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Campaign begins to put diabetes patients first

Campaign begins to put diabetes patients first

A public campaign to “Put Patients First” has been launched to stop the Hawke’s Bay District Health Board’s axing of a crucial diabetes service that is successfully changing patients’ lives.

The DHB has announced it will no longer fund the GPSI (General Practitioner Special Interest) (pronounced like gypsy) Diabetes Service despite outstanding and ongoing clinical outcomes for patients, which are also closing the inequality gap for Maori with diabetes.

Lowe Corporation Managing Director Andy Lowe, who was approached to help by his staff who have experienced the benefits of the GPSI service, is putting his support behind the campaign and is calling on the public for their help.

The group has written an open letter to all community stakeholders to join the campaign in asking the Hawke’s Bay District Health Board to revisit its decision to not renew the GPSI service, which is run by Dr Janet Titchener.

“Patients we have talked to tell us that the GPSI service has been life changing, giving them the power to live with their life long condition, instead of letting diabetes control them,” said Mr Lowe.

The GPSI contract with the DHB has been costing only $150,000 a year, representing a tiny amount of the DHB’s annual budget. This allows for about 100 patients from Wairoa to Central Hawke’s Bay to access the service.

“We have met with the DHB management to try and keep the service going in the best interest of patients. But, despite these outstanding outcomes, the DHB has told us it will no longer fund the GPSI service in order to reduce costs.

“We have asked the DHB to provide us with the evidence to support its case, but as yet we have not received any information.

“Accordingly we have requested this information under the Official Information Act as a matter of urgency given the GPSI service is only funded until March, which potentially puts patients at risk.

“I have also offered to personally pay for an independent review of the HB DHB’s costs and outcomes compared with those of the GPSI service,” said Mr Lowe.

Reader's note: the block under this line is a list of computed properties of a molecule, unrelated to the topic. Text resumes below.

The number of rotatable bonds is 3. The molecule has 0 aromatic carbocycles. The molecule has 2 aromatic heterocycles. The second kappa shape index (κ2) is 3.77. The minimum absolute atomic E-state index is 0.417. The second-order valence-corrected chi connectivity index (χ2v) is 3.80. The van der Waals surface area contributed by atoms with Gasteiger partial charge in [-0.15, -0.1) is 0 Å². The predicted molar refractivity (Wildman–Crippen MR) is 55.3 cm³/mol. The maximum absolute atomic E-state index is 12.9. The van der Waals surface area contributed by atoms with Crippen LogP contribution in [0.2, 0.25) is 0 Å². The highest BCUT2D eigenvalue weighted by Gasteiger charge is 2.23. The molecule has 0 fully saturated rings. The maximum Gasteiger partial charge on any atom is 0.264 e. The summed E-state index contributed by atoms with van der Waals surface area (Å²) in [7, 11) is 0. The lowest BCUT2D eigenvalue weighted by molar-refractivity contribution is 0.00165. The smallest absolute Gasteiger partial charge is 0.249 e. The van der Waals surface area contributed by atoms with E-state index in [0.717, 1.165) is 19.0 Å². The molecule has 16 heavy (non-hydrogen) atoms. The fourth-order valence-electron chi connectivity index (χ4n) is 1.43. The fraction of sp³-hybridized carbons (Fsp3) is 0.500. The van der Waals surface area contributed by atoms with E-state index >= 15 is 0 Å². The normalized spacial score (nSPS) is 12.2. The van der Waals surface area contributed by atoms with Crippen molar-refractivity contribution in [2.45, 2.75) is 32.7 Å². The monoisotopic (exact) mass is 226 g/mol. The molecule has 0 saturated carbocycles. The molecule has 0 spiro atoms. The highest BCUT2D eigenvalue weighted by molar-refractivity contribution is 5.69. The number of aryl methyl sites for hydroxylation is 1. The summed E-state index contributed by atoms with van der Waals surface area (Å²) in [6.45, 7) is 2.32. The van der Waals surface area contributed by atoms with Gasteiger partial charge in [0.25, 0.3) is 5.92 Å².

Losing the Hawke’s Bay GPSI diabetes service is a blow to local diabetes sufferers and to community health in the region. Keeping the service running is a matter of public interest, said Mr Lowe.

Putting Patients First is planning a hui that will call on the DHB to reconsider its short-sighted decision. A date will be confirmed shortly.

Members of the public can join the campaign by registering at
There is a Facebook page for supporters of GPSI

The GPSI Diabetes Service has been supported by the Hawke’s Bay District Health Board for the past 8 years. The service is provided from multiple locations within the community.

Patients are referred into the service by their general practitioner. Using a patient centred model of care, each person is seen for a series of appointments in quick succession with the goal of empowering each person with the skills to self-manage their own diabetes. The patient is then discharged from the service back to the care of their GP.

Anyone with type 2 diabetes who attends the GPSI Service has both immediate and long-term improvements in their diabetes control as measured by a blood test called an HbA1c. Based on international data, a person who reduces their HbA1c by 10 mmol/mol will cut health care costs by over 37%. Patients who attend the GPSI Diabetes Service experience, on average, a decrease in HbA1c twice this – 20 mmol/mol.

For every year that a person holds a 10 mmol/mol reduction in their HbA1c they are 30% less likely to develop kidney disease, have a heart attack or a stroke and have a 22% reduction in their risk of going blind or losing their legs. At the GPSI Diabetes Service we don’t just have a 10 mmol/mol reduction in HbA1c but a 20 mmol/mol reduction.

Maori and Pacific Island people seen in the GPSI Diabetes Service do even better, essentially closing the ethnic gap in diabetes care. Maori referred to the GPSI Diabetes Service start out with HbA1c values 20 mmol/mol higher than European New Zealanders. However, immediately after they have attended the service, this ethnic disparity in HbA1c disappears.

Community based, patient centred care that empowers patients to self-manage their own disease are all the healthcare parameters the Ministry of Health espouses to ensure that care is successful for all patients regardless of ethnicity, cost effective and accessible to all patients. The GPSI Diabetes Service fulfils all of these parameters, yet the Hawkes Bay DHB chooses to discontinue the service


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